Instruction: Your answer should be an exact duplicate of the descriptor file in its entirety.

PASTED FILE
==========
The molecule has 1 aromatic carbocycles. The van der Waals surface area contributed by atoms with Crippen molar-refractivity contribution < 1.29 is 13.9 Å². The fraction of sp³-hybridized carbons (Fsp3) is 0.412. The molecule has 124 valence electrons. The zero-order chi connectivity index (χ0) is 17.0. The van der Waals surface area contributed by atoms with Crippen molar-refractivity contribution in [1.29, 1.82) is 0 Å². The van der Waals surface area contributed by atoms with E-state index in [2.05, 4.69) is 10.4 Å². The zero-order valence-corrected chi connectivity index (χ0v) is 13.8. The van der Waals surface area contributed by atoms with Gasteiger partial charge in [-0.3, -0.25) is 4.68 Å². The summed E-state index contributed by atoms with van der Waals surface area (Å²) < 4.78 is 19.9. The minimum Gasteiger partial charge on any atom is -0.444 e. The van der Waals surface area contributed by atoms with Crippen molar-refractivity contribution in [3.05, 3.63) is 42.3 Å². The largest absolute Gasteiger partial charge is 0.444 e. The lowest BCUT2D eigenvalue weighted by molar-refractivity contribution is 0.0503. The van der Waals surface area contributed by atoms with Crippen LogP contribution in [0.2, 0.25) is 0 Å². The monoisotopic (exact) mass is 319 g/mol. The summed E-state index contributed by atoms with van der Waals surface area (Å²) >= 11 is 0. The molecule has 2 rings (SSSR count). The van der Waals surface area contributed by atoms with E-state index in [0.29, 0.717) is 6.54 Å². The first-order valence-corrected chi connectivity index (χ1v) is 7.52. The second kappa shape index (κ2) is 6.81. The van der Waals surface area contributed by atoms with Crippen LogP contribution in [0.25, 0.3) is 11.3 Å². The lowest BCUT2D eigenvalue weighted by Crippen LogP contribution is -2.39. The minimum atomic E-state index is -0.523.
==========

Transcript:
The molecule has 1 aromatic carbocycles. The van der Waals surface area contributed by atoms with Crippen molar-refractivity contribution < 1.29 is 13.9 Å². The fraction of sp³-hybridized carbons (Fsp3) is 0.412. The molecule has 124 valence electrons. The zero-order chi connectivity index (χ0) is 17.0. The van der Waals surface area contributed by atoms with Crippen molar-refractivity contribution in [1.29, 1.82) is 0 Å². The van der Waals surface area contributed by atoms with E-state index in [2.05, 4.69) is 10.4 Å². The zero-order valence-corrected chi connectivity index (χ0v) is 13.8. The van der Waals surface area contributed by atoms with Gasteiger partial charge in [-0.3, -0.25) is 4.68 Å². The summed E-state index contributed by atoms with van der Waals surface area (Å²) < 4.78 is 19.9. The minimum Gasteiger partial charge on any atom is -0.444 e. The van der Waals surface area contributed by atoms with Crippen molar-refractivity contribution in [3.05, 3.63) is 42.3 Å². The largest absolute Gasteiger partial charge is 0.444 e. The lowest BCUT2D eigenvalue weighted by molar-refractivity contribution is 0.0503. The van der Waals surface area contributed by atoms with Crippen LogP contribution in [0.2, 0.25) is 0 Å². The monoisotopic (exact) mass is 319 g/mol. The summed E-state index contributed by atoms with van der Waals surface area (Å²) >= 11 is 0. The molecule has 2 rings (SSSR count). The van der Waals surface area contributed by atoms with E-state index in [0.29, 0.717) is 6.54 Å². The first-order valence-corrected chi connectivity index (χ1v) is 7.52. The second kappa shape index (κ2) is 6.81. The van der Waals surface area contributed by atoms with Crippen LogP contribution in [0.25, 0.3) is 11.3 Å². The lowest BCUT2D eigenvalue weighted by Crippen LogP contribution is -2.39. The minimum atomic E-state index is -0.523.